3. Most of mine have been letting go of a particularly good scene that just doesn't belong. I keep hoping these types of scenes will find a home in another story.

  4. I have two stories that have had major issues like that that I have been working on to fix. The one needed more tension and to have much higher stakes. The other I need to make the MC more sympathetic - no easy feat when the MC is an assassin.

    Here's hoping you have everything smoothed over soon so you can query soon!

  5. Thanks Nicole! I have the wip out with beta readers again and that is a huge help in finding those problem areas.

    Tara that is so true. Sometimes the stewing is more important than the writing. Um, well, you know what I mean. :) Good luck with it when the time comes to look at it again.

    Sierra, I keep a file of cut scenes in the hopes I can use them somewhere else. Some of them are really good, but like you said, they just don't belong.

    Michael, isn't it wonderful that you still liked your story after such cuts. Sometimes its hard to cut out subplots or even just scenes that we've spent time on. Good for you for doing it! I'm learning that simplicity really is the key now days. Start simple and then layer if needed. Seems to work. Good luck!

  6. I loved reading about your novel growing up :)
    It doesn't seem easy that's for sure, but what a journey!

  7. I think every book is different. For me, sometimes all the growing pains are at the beginning. Other times it's all around the end. But I usually have a pretty good idea of where the story is going and what I want to say with it.


  8. My very first novel was christened with the title 'Black Diamond'. I started in when I was in the third grade. It was about a dragon. That's all I really knew. I didn't yet understand plot, word count, voice, or other things like that.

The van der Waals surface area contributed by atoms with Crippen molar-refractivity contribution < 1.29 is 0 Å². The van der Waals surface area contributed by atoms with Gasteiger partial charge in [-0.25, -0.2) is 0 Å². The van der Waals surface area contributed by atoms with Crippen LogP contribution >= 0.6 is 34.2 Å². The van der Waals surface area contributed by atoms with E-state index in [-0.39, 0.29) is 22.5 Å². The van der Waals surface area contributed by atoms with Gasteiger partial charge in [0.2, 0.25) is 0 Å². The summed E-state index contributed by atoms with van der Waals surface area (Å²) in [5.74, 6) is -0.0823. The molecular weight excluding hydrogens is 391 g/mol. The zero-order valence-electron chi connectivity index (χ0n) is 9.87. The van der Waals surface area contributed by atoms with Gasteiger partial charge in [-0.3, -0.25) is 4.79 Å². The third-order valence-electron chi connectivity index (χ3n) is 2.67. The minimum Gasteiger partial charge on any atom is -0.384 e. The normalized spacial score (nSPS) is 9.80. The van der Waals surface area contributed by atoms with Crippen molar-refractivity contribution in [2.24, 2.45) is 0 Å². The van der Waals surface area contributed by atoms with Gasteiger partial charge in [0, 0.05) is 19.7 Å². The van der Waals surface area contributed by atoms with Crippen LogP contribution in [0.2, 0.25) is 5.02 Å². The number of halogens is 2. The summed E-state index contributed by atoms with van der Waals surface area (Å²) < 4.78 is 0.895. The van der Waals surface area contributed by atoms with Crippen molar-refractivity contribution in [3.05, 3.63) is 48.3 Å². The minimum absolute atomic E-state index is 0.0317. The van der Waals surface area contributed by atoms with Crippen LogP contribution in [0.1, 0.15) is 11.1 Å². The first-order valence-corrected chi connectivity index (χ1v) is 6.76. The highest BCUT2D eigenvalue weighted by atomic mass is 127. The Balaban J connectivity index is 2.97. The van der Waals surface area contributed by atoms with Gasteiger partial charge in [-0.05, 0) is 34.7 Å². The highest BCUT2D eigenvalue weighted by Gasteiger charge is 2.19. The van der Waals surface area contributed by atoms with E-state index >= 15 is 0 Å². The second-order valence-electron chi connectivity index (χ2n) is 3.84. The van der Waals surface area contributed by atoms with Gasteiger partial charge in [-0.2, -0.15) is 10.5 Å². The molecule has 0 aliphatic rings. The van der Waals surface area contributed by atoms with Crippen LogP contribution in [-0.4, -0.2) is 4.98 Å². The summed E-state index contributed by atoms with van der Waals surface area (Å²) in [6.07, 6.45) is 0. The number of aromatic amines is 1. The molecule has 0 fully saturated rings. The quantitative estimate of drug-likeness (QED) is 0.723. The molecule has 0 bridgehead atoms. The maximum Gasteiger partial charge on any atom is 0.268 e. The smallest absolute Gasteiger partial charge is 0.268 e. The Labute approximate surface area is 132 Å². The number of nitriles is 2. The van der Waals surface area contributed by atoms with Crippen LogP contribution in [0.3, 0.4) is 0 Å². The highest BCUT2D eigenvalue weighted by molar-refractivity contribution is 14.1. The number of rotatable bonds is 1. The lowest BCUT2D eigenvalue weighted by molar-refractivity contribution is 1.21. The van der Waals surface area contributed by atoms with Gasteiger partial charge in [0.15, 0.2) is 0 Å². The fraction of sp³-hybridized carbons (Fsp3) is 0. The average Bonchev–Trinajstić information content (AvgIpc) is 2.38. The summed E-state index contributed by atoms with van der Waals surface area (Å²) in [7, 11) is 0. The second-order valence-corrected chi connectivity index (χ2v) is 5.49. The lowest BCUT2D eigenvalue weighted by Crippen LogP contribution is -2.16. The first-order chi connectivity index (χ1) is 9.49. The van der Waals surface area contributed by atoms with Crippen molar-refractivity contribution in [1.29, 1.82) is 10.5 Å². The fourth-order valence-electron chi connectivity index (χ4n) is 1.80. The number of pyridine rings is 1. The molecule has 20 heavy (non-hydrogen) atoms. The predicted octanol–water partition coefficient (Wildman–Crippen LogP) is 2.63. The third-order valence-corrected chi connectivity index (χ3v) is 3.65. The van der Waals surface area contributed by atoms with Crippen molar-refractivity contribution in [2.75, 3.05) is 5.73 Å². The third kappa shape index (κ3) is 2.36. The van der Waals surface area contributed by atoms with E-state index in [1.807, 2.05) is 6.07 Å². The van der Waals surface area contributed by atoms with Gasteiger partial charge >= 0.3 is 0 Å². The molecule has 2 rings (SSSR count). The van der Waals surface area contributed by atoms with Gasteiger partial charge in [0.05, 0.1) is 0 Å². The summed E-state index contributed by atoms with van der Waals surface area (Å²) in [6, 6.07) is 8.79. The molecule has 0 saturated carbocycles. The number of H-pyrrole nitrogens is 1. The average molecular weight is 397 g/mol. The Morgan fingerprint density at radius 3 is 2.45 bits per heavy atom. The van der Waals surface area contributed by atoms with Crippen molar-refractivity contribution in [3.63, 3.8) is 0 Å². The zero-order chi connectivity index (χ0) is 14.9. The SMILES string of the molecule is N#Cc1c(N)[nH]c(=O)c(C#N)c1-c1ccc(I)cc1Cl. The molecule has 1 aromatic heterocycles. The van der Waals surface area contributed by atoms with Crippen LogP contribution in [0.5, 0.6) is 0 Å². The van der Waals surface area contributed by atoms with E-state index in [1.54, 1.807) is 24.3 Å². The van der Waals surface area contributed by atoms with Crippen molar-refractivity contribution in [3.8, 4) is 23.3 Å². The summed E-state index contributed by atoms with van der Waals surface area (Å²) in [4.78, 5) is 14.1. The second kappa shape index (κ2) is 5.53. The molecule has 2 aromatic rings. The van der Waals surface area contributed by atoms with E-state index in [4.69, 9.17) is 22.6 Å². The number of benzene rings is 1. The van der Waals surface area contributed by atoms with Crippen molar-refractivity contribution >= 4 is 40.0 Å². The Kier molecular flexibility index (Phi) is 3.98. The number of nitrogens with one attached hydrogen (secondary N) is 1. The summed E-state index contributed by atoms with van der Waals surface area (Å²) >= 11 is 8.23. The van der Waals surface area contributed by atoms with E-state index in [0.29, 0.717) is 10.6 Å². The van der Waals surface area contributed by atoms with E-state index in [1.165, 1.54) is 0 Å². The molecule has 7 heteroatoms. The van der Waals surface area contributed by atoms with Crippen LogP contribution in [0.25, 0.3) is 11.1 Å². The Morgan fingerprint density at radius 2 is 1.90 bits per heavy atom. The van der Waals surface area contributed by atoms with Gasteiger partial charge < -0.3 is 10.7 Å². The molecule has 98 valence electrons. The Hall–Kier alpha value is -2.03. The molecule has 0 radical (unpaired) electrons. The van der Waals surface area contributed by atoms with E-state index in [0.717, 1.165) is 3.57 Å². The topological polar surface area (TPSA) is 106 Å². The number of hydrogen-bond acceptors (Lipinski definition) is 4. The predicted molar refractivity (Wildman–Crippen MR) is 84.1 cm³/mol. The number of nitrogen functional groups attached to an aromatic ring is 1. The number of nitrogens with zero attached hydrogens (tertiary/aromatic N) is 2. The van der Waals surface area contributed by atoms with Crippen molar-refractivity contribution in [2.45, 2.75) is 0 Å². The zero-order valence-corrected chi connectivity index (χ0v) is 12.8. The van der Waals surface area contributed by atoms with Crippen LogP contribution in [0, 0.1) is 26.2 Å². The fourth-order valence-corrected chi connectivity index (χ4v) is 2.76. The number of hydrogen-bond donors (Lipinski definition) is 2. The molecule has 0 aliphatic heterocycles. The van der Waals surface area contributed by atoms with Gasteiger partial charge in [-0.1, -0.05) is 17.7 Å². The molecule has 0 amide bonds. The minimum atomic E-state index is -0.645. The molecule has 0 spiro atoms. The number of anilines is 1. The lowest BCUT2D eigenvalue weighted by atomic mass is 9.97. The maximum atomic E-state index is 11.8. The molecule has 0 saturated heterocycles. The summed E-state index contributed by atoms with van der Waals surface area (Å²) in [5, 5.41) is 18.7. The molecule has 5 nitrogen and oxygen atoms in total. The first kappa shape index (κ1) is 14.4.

Slowly, my novel evolved growing more characters, some of which were fairies (thumbs up for branching out). Then, when I was in about the fifth grade, I popped in some humans and changed the title to 'Rubies and Silver'. It was a big complicated mess.

    From all the ideas that that first novel has evolved into has sprouted two series, THE SWITCHERS and HEIRS TO ESIO. It's amazing what can change in five years.

  9. Oh, I love the idea of being able to drink the sunrise! I wish I could do that.

    My WIP has had a very long and very slow development process as well for the last 10 years. It was so hard to let go of some of those early characters and settings and premises. I'm not sure if it shares much of anything with those early forays into storytelling. But I keep those old ideas in the back of my mind so I can always go back and poach from them for future stories.

  10. Awe, thanks Estrella!

    Jai, I'm learning to plan better. BTW, I've been enjoying your vlogs.

    Excellent Brooke! Keep up the good work. You will have a great start on those of us who started writing seriously later in life.

    Sarah, I love to just sit in my back yard and feel the sun on my face, or watch it dance through the leaves. I think that's why the power of the sun has been growing throughout this book. It IS hard to let some things go isn't it?

  11. I've been through very similar growing pains with my WIP. Making the bad guy badder was probably one of the hardest parts. He wasn't supposed to start out so bad, but he just seemed childish. Treading the line between annoying and evil was hard :)

    Good luck!

  12. I know I'm a bit late commenting, but when I read this post I simply couldn't leave it without a comment. My WIP, Tangled, has gone through a LOT of growing pains. At least five characters deleted, several plot lines culled, a change in when it's set, a new title and rewriting it from 3rd person to 1st person. So I totally get where you're coming from. Hopefully both our novels end up amazing as a result of all the changes. :-)